If you find that you cannot wait, do not be afraid to negotiate hard on the price you pay. There really is no such thing as a must-have house or car, so negotiate with the full knowledge that you can always walk away and find something else if you do not like the price. Most people already know that there is ample room to negotiate when it comes to cars and houses, but not everyone realizes that many other stores will negotiate on a discreet basis - jewelry, art, personal services and furniture can all be purchased for less than the list price if you are willing to ask.

IN PICTURES: 5 Money-Saving Shopping Tips

Learn To Create Luxury
When all else fails, there is something to be said for doing more with what you have and creating luxury yourself. Nobody is born knowing how to cook, and just a few classes and a willingness to practice can give you the tools to make restaurant-quality meals at home. Likewise, there are other ways in which people can learn to create a more luxurious experience or effect. Learning a bit about interior design and/or how to dress properly can help people do more with what they have and really accentuate and maximize a few high-end selections.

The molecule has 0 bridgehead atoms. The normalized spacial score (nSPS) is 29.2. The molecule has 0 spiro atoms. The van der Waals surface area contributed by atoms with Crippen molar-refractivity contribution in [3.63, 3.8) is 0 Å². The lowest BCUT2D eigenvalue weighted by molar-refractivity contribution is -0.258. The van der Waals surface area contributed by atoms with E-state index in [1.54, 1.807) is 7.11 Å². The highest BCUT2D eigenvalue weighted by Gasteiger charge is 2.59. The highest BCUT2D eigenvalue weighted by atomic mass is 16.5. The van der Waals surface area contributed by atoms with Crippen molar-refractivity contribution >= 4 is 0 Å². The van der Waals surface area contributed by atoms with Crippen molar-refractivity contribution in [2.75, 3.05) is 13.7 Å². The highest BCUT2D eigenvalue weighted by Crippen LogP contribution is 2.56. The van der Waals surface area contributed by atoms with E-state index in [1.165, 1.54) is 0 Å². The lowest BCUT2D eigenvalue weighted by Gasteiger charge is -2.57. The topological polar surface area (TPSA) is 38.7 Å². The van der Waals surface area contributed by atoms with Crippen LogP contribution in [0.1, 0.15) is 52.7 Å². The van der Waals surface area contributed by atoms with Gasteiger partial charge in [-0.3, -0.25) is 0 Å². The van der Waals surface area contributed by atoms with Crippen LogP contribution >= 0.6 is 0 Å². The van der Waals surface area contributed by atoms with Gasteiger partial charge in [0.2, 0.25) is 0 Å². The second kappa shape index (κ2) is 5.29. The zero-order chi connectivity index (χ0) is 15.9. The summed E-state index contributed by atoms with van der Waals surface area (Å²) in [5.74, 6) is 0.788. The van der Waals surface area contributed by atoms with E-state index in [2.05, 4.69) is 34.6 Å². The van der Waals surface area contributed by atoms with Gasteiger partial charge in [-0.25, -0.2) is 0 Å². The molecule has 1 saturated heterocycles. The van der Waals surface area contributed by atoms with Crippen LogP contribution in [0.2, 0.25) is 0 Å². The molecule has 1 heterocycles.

The Bottom Line
Short of lucky birth, there really are no shortcuts to becoming wealthy. That does not mean that there are no shortcuts to living like the wealthy. With a few well-chosen compromises, some self-education and a lot of persistence, it is possible to live quite well without spending all that much.

Related Articles
  1. Entrepreneurship

    How an Internet Sales Tax Will Affect Your Small Business

    Learn about how the Marketplace Fairness Act may impact small business owners should it pass in the House and what the act requires from business owners.
  2. Savings

    Craft Beer Clubs – Bargain or Not?

    If you're an aficionado of artisanal brews (or would like to be), a beer club can be a palate-pleasing, albeit pricey, way to expand your hops horizon.
  3. Stock Analysis

    When Will Dick's Sporting Goods Bounce Back? (DKS)

    Is DKS a bargain here?
  4. Stock Analysis

    Has Urban Outfitters Lost its Way? (URBN)

    Urban Outfitters just made a bold move. Will it pay off?
  5. Stock Analysis

    Is Walmart's Rally Sustainable? (WMT)

    Walmart is enjoying a short-term rally. Is it sustainable? Is Amazon still a better bet?
  6. Savings

    Are Wine Clubs Worth It?

    Some points to consider, before committing to a membership for yourself – or as a gift. The right club can also help you save money over the holidays.
  7. Stock Analysis

    Kohl's: Should You Stock Up or Sell? (KSS)